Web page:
falcons

Falcons of the World: Sooty Falcon

Sooty Falcon, Falco concolor.

This medium sized falcon is found from Northeastern Africa to the Southern Persian Gulf.
It belongs to the Hobby group, sometimes considered a subgenus, Hypotriorchis.
Which is a small group of similar falcons. The Sooty falcon is often confused with the Eleonora’s Falcon. Both are similar in color but vary in build. The Sooty falcon has a shorter tail and is suited to high speed pursuits.
It eats primarily migrating birds. Striking them to the ground and severing the spinal cord with a bite to the back of the head. Sooty Falcons will also take dragon flies, grabbing them with their talons then passing them to their beak, eating on the wing.
They nest on rocky ledges in scattered areas of the Libyan desert and adjacent parts of Egypt. Laying up to four eggs. Long distance migrators, they winter in Eastern Africa as far south as Madagascar.
sooty falcon range map
I really enjoyed this painting. It was a refreshing new challenge. Working with whites and yellows. Learning about shadows and finding their colors.
This painting was another good one for learning what I need to tackle the Snowy Owl.
A challenge I have been putting off until I can see it in my head right. This falcon helped me find that. But before we go that far North, I’m jumping over the Atlantic to look at the Orange-Breasted Falcon in Central and South America.
Thanks a bunch for looking at birds with me.
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Falcons of the World: New Zealand Falcon

The New Zealand Falcon.
This bird is found across the main north and south islands. However absent from the North Auckland peninsula. The New Zealand falcon shares its environment with only one other diurnal raptor, the Australasian Harrier (Circus approximans). Therefor the falcon has more ecological range. And is more of a generalized raptor in many respects.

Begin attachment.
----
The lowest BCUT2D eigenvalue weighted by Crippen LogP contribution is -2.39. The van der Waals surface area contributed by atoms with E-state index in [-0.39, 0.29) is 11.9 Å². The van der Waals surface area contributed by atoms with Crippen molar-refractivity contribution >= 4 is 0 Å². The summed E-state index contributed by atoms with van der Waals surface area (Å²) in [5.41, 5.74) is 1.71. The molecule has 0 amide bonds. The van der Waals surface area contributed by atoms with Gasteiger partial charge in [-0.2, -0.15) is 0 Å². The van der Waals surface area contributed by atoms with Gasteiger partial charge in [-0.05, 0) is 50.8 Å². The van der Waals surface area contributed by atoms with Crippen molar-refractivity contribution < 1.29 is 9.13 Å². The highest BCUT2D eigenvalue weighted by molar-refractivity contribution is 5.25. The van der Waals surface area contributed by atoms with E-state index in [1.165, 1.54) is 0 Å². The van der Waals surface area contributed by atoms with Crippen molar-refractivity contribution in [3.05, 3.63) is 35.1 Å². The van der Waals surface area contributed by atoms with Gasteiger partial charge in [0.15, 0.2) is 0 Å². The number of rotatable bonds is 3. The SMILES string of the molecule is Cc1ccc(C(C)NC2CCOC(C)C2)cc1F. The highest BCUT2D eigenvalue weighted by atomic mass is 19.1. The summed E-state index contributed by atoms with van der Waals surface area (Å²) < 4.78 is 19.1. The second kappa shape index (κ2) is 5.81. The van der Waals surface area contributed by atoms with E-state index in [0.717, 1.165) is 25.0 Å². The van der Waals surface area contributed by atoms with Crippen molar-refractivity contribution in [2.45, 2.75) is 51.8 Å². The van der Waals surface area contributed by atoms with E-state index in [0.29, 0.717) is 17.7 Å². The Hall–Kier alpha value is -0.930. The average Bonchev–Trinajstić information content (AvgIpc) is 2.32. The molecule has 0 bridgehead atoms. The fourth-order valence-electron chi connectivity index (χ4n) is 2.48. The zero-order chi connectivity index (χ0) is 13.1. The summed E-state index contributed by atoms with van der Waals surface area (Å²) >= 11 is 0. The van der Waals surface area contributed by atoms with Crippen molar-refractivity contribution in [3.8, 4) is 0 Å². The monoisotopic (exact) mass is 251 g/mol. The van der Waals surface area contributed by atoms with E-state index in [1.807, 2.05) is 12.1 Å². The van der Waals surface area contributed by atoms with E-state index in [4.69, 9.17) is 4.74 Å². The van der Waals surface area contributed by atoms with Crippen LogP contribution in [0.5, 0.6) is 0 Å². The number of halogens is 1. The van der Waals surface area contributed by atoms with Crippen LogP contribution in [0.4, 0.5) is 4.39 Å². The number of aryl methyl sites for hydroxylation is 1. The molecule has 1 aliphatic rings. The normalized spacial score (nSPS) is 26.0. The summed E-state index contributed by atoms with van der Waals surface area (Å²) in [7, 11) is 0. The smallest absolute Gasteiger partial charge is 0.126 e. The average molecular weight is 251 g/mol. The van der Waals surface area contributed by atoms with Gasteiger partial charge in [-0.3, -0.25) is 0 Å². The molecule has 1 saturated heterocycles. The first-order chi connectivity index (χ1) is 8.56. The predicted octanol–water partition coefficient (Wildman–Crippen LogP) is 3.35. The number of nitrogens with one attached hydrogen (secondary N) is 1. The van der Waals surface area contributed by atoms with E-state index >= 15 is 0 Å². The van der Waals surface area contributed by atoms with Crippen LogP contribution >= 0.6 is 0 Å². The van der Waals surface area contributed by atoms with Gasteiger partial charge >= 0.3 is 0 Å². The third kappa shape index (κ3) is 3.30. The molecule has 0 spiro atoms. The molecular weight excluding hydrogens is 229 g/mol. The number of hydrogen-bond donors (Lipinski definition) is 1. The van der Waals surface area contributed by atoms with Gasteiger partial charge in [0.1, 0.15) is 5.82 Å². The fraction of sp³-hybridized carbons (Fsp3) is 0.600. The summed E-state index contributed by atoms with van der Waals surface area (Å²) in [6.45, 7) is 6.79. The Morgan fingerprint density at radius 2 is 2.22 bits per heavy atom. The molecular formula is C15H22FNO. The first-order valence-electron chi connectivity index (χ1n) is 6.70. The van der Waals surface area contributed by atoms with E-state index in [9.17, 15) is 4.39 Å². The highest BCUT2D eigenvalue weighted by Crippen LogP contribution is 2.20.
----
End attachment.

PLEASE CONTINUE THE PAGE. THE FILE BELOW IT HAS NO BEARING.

Its feather coloration is well suited for the forest environment.
They are typically very defensive of their hunting and nesting areas.
These falcons hunt smaller birds primarily, often hunting from a perch or on the wing. While they’re not as fast as their cousins the Peregrine Falcon, they still don’t waste any time in the air. Moving at terrific speeds with fighter jet-like maneuvers.


Until the last couple months most every bird I painted was native to North America. Due largely to my fondness of them. But as my goal moves towards wildlife preservation and awareness I have broadened my scope. I don’t want to just protect the birds of North America, I want to protect all of them. Birds don’t observe our borders, neither does art.

At the least, all this does is guarantee that I’m not going to run out of birds to paint. At the best, I can share the wonders of the planet with you as they come across my drawing desk.  Wherever that desk goes. Thanks for hearing me out and checking out these Falcons with me.

My birds of prey, one of the road maps of North America.

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Just finished the last bits on these two. I have a third piece drawn out in pencil but I cant start until these are done drying. three paintings this size drying takes my whole living/bike storage room.

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I study them in California, but they connect me 2,000 miles east to the Illinois prairie remnants.